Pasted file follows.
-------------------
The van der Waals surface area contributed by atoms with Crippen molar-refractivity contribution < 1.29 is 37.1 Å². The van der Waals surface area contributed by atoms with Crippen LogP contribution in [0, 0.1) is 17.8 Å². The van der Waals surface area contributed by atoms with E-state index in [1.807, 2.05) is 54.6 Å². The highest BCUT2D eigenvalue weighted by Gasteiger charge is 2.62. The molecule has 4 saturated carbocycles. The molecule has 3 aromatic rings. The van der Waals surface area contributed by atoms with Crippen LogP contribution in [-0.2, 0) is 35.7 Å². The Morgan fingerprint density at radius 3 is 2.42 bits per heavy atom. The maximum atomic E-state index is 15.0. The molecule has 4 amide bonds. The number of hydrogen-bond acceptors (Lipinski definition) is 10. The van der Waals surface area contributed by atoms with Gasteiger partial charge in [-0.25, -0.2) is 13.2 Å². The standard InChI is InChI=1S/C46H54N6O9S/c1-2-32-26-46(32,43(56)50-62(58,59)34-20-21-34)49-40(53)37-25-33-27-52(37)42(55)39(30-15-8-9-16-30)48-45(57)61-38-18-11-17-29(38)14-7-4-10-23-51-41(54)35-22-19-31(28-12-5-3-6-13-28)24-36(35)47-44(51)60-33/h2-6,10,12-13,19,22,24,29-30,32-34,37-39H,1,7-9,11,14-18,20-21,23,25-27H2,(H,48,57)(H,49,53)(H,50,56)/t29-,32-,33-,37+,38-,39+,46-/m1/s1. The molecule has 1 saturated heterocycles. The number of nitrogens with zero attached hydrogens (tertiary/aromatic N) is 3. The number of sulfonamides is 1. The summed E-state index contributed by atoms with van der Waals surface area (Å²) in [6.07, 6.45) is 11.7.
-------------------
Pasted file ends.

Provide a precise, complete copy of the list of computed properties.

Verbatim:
The van der Waals surface area contributed by atoms with Crippen molar-refractivity contribution < 1.29 is 37.1 Å². The van der Waals surface area contributed by atoms with Crippen LogP contribution in [0, 0.1) is 17.8 Å². The van der Waals surface area contributed by atoms with E-state index in [1.807, 2.05) is 54.6 Å². The highest BCUT2D eigenvalue weighted by Gasteiger charge is 2.62. The molecule has 4 saturated carbocycles. The molecule has 3 aromatic rings. The van der Waals surface area contributed by atoms with Crippen LogP contribution in [-0.2, 0) is 35.7 Å². The Morgan fingerprint density at radius 3 is 2.42 bits per heavy atom. The maximum atomic E-state index is 15.0. The molecule has 4 amide bonds. The number of hydrogen-bond acceptors (Lipinski definition) is 10. The van der Waals surface area contributed by atoms with Gasteiger partial charge in [-0.25, -0.2) is 13.2 Å². The standard InChI is InChI=1S/C46H54N6O9S/c1-2-32-26-46(32,43(56)50-62(58,59)34-20-21-34)49-40(53)37-25-33-27-52(37)42(55)39(30-15-8-9-16-30)48-45(57)61-38-18-11-17-29(38)14-7-4-10-23-51-41(54)35-22-19-31(28-12-5-3-6-13-28)24-36(35)47-44(51)60-33/h2-6,10,12-13,19,22,24,29-30,32-34,37-39H,1,7-9,11,14-18,20-21,23,25-27H2,(H,48,57)(H,49,53)(H,50,56)/t29-,32-,33-,37+,38-,39+,46-/m1/s1. The molecule has 1 saturated heterocycles. The number of nitrogens with zero attached hydrogens (tertiary/aromatic N) is 3. The number of sulfonamides is 1. The summed E-state index contributed by atoms with van der Waals surface area (Å²) in [6.07, 6.45) is 11.7.